Asiatic Dayflower (Commelina communis)
Provided by Master Gardener, Peter Russell
Family: Commelinaceae- Spiderwort Family
Life Cycle: Asiatic Dayflower is an introduced summer annual weed reproducing by seed.
Description: Asiatic Dayflower can be erect or sprawl across the ground like a vine. The root system is fibrous. This plant can root at the leaf nodes on moist ground, forming new plants vegetatively. At favorable sites, the Asiatic Dayflower forms colonies that can exclude other species of plants.
Stems: The stems are thick, swollen at the nodes, and often rooting when nodes come into contact with soil.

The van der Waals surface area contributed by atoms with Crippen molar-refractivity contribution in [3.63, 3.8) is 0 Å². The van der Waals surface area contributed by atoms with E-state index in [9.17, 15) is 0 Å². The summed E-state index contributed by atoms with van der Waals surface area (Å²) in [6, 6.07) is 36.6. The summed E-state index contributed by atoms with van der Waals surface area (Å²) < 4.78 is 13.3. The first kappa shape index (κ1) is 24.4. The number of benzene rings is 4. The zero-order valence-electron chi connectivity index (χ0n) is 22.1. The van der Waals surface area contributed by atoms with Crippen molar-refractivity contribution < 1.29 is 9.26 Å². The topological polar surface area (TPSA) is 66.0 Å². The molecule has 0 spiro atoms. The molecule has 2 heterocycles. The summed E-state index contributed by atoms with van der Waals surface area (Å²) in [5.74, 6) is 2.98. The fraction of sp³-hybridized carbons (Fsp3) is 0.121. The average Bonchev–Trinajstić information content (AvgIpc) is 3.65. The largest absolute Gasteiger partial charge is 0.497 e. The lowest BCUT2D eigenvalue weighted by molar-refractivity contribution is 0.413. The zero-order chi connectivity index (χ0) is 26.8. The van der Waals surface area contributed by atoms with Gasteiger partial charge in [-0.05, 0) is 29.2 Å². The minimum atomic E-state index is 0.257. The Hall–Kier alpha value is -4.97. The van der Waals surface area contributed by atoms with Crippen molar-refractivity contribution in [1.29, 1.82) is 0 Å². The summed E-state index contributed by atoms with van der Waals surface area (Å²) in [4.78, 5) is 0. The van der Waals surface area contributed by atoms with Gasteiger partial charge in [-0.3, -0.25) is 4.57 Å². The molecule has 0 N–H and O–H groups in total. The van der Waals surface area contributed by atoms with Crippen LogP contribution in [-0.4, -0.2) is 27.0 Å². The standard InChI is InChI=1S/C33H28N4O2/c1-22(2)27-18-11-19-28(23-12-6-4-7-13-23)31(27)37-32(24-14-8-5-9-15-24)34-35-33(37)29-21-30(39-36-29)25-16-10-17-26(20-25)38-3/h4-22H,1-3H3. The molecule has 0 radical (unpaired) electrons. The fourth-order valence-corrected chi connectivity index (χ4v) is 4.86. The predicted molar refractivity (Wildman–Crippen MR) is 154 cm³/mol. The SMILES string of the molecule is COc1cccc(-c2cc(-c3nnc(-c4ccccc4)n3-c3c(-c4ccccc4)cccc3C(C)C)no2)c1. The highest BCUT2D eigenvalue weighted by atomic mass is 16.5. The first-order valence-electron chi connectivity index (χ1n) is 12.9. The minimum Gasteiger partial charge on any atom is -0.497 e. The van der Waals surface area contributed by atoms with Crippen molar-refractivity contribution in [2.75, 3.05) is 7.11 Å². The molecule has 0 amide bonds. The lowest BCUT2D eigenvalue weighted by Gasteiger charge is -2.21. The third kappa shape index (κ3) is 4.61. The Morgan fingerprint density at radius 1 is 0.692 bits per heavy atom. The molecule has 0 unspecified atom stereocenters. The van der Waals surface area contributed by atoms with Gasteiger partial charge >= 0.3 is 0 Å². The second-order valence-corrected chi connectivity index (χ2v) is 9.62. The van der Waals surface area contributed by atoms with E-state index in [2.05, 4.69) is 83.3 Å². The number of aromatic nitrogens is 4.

Leaves: The leaves are longer than they are wide and wider near the base of the leaf with parallel leaf veins. Leaves clasp the stem at the base and have a membranous sheath around them. Hairs are often present in this area.
Flower: Occasionally, a single flower on a stalk about 1"-2" long is produced from the leaf axils consisting of two large blue petals and one small white petal. The blooming period occurs from mid-summer to early fall. Each flower blooms during the morning for a single day, hence the common name. There is no noticeable floral scent.
Fruit: Each flower is replaced by a seed capsule that has two cells, each cell containing two seeds. These seeds are dark brown or black and have a surface that is bumpy and rough.
Control and Management: Hand pull before plant grows large, making sure to remove all stem fragments.
Virginia Tech Weed Identification Guide
UMass Extension Weed Herbarium
University of Maryland Extension
Photos: Randall Prostak, University of Massachusetts